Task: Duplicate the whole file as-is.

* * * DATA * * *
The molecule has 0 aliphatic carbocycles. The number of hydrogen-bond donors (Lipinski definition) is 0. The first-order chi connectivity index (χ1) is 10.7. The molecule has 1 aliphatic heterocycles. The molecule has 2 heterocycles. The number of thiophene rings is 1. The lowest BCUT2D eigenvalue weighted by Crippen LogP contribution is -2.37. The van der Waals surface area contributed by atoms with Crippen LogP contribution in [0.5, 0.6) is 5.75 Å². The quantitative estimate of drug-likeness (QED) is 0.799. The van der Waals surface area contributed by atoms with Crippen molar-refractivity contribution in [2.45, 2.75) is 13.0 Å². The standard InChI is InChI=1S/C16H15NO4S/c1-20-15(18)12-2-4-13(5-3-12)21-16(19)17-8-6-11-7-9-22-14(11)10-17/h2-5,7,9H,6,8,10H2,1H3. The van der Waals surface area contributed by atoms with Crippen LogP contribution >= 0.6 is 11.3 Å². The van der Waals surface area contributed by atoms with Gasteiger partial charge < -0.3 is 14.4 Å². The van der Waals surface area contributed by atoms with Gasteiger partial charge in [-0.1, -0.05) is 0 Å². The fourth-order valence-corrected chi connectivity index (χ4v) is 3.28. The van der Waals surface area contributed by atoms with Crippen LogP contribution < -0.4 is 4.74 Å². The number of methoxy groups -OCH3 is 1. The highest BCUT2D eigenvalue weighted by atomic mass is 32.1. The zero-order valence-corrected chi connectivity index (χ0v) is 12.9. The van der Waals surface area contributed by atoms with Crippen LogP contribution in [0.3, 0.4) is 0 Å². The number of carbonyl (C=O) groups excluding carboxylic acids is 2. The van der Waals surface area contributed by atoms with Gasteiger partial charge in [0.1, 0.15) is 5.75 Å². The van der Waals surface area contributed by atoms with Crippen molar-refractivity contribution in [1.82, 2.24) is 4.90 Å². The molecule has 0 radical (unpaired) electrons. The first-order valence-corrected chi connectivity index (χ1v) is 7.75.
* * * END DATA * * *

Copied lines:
The molecule has 0 aliphatic carbocycles. The number of hydrogen-bond donors (Lipinski definition) is 0. The first-order chi connectivity index (χ1) is 10.7. The molecule has 1 aliphatic heterocycles. The molecule has 2 heterocycles. The number of thiophene rings is 1. The lowest BCUT2D eigenvalue weighted by Crippen LogP contribution is -2.37. The van der Waals surface area contributed by atoms with Crippen LogP contribution in [0.5, 0.6) is 5.75 Å². The quantitative estimate of drug-likeness (QED) is 0.799. The van der Waals surface area contributed by atoms with Crippen molar-refractivity contribution in [2.45, 2.75) is 13.0 Å². The standard InChI is InChI=1S/C16H15NO4S/c1-20-15(18)12-2-4-13(5-3-12)21-16(19)17-8-6-11-7-9-22-14(11)10-17/h2-5,7,9H,6,8,10H2,1H3. The van der Waals surface area contributed by atoms with Crippen LogP contribution >= 0.6 is 11.3 Å². The van der Waals surface area contributed by atoms with Gasteiger partial charge < -0.3 is 14.4 Å². The van der Waals surface area contributed by atoms with Gasteiger partial charge in [-0.1, -0.05) is 0 Å². The fourth-order valence-corrected chi connectivity index (χ4v) is 3.28. The van der Waals surface area contributed by atoms with Crippen LogP contribution < -0.4 is 4.74 Å². The number of methoxy groups -OCH3 is 1. The highest BCUT2D eigenvalue weighted by atomic mass is 32.1. The zero-order valence-corrected chi connectivity index (χ0v) is 12.9. The van der Waals surface area contributed by atoms with Crippen LogP contribution in [0.3, 0.4) is 0 Å². The number of carbonyl (C=O) groups excluding carboxylic acids is 2. The van der Waals surface area contributed by atoms with Gasteiger partial charge in [0.1, 0.15) is 5.75 Å². The van der Waals surface area contributed by atoms with Crippen molar-refractivity contribution in [1.82, 2.24) is 4.90 Å². The molecule has 0 radical (unpaired) electrons. The first-order valence-corrected chi connectivity index (χ1v) is 7.75.